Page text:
New York has given me so many new things to think about. Without going there, I would not have gotten a better understanding of what I want in life. I also would not have been exposed to the fame and fortune forces that run the city, and therefore the whole world. I got to meet some famous clients, I got to work at a famous startup, and most, most importantly I found my next direction. And there are so many ideas going through my head right now, I want some time to sort it out. I'm just beginning to now entertain the idea of inventing my own job, and not only finding one. I think that in the long run, it will benefit me no matter what.
They say you become what you think. And I think the honest truth is, I haven't been thinking a lot about art and design in a while....
I must have written about the same topic once a month, for the past 3 years now - how architecture has become a lens through which I see the world. Funny thing is, it's always changing. Nowadays I really do think less about it as a profession and more of a viewpoint - just like lawyers may understand the world as a series of grey shades (and truth is subjective to an argument), or perhaps an engineer, where the world is run by rational mechanisms (like physics and chemistry) but is unfortunately operated by irrational humans (who care about emotions and subjectivity). An architect looks as the world as being made up of interrelated and interconnected systems, many of which actually don't naturally play nice with each other, and through the medium of geometric drawings find ways to make things work in concept, in business, and in practical construction reality.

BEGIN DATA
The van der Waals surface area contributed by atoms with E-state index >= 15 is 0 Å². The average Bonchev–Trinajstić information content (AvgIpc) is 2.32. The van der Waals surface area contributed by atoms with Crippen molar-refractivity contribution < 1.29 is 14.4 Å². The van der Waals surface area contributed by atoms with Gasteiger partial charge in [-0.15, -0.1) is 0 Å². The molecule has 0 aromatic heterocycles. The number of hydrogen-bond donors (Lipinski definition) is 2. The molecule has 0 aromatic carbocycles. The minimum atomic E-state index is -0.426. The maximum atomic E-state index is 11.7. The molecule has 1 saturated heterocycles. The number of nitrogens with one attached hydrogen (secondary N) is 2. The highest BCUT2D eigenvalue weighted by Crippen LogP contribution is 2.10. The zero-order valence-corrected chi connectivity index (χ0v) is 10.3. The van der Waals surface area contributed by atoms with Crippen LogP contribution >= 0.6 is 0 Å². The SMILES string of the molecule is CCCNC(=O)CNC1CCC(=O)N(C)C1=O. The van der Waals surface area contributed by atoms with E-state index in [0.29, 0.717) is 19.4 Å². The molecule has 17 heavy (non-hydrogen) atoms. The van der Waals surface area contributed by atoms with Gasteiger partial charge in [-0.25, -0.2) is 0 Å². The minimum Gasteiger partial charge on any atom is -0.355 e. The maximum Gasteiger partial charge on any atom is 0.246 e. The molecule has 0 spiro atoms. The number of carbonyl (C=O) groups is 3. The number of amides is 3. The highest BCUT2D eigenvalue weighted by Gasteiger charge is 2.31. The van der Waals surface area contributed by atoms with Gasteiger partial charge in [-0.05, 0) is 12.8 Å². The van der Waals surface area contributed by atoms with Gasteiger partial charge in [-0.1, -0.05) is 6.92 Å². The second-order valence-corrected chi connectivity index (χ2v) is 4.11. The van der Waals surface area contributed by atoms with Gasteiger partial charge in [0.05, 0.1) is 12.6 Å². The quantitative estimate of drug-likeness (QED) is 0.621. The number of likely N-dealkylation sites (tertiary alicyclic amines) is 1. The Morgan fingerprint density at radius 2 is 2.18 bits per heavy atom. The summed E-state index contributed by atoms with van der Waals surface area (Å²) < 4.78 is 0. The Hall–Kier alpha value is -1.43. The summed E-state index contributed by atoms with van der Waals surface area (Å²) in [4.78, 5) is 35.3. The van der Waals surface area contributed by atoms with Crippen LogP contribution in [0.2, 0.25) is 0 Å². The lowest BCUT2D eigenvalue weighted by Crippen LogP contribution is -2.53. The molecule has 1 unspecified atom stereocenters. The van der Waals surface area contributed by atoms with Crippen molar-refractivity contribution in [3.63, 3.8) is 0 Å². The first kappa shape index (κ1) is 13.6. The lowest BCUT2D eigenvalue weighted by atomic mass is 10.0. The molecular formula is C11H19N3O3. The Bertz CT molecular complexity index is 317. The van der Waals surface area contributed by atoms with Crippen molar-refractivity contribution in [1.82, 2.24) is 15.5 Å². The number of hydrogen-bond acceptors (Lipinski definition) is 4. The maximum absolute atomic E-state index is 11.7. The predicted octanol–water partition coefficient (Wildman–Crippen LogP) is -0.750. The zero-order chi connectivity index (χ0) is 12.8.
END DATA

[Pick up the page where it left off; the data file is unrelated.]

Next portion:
So how can I apply this type of thinking to digital space? What interrelated systems and networks, which normally don't play nice with each other, can somehow do with nice organization and just, more critical thinking?
But first---how did I get here? I think for me, it's been a process of thinking about the world through art, and then through science, and then art again. Visual art was a world I entered to understand how to translate emotions and feelings - it was a way to communicate grand and true ideas, or what we call objective "beauty". What I really loved about visual art was the way simple mediums can convey complex ideas, when done right, and through this act of translation art became a piece of creation whose sum total is greater than the scattered ideas in your head. I love how I could play with ideas, and how it was really effective in speaking about certain things that words cannot easily express. Drawing was about trying to understand something through focus. There's a lot of intelligence in that.